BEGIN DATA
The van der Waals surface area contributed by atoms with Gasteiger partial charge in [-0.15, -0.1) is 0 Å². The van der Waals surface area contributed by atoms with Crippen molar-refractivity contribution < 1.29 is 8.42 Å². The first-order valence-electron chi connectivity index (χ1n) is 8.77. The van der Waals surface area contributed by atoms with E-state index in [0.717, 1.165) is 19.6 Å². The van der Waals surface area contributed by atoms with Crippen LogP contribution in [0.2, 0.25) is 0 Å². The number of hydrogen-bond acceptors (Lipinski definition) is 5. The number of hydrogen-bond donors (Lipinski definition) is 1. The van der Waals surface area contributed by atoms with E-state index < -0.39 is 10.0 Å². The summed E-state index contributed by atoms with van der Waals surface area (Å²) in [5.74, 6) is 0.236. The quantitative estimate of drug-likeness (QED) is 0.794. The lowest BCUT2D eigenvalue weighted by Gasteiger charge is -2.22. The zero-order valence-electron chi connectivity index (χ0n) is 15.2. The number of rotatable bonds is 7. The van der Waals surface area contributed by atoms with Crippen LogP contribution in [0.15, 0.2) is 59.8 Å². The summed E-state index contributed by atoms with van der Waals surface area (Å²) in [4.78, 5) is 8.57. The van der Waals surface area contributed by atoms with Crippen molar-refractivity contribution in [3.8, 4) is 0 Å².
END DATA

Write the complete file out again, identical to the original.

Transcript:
The van der Waals surface area contributed by atoms with Gasteiger partial charge in [-0.15, -0.1) is 0 Å². The van der Waals surface area contributed by atoms with Crippen molar-refractivity contribution < 1.29 is 8.42 Å². The first-order valence-electron chi connectivity index (χ1n) is 8.77. The van der Waals surface area contributed by atoms with E-state index in [0.717, 1.165) is 19.6 Å². The van der Waals surface area contributed by atoms with Crippen LogP contribution in [0.2, 0.25) is 0 Å². The number of hydrogen-bond acceptors (Lipinski definition) is 5. The number of hydrogen-bond donors (Lipinski definition) is 1. The van der Waals surface area contributed by atoms with E-state index < -0.39 is 10.0 Å². The summed E-state index contributed by atoms with van der Waals surface area (Å²) in [5.74, 6) is 0.236. The quantitative estimate of drug-likeness (QED) is 0.794. The lowest BCUT2D eigenvalue weighted by Gasteiger charge is -2.22. The zero-order valence-electron chi connectivity index (χ0n) is 15.2. The number of rotatable bonds is 7. The van der Waals surface area contributed by atoms with Crippen LogP contribution in [0.15, 0.2) is 59.8 Å². The summed E-state index contributed by atoms with van der Waals surface area (Å²) in [4.78, 5) is 8.57. The van der Waals surface area contributed by atoms with Crippen molar-refractivity contribution in [3.8, 4) is 0 Å².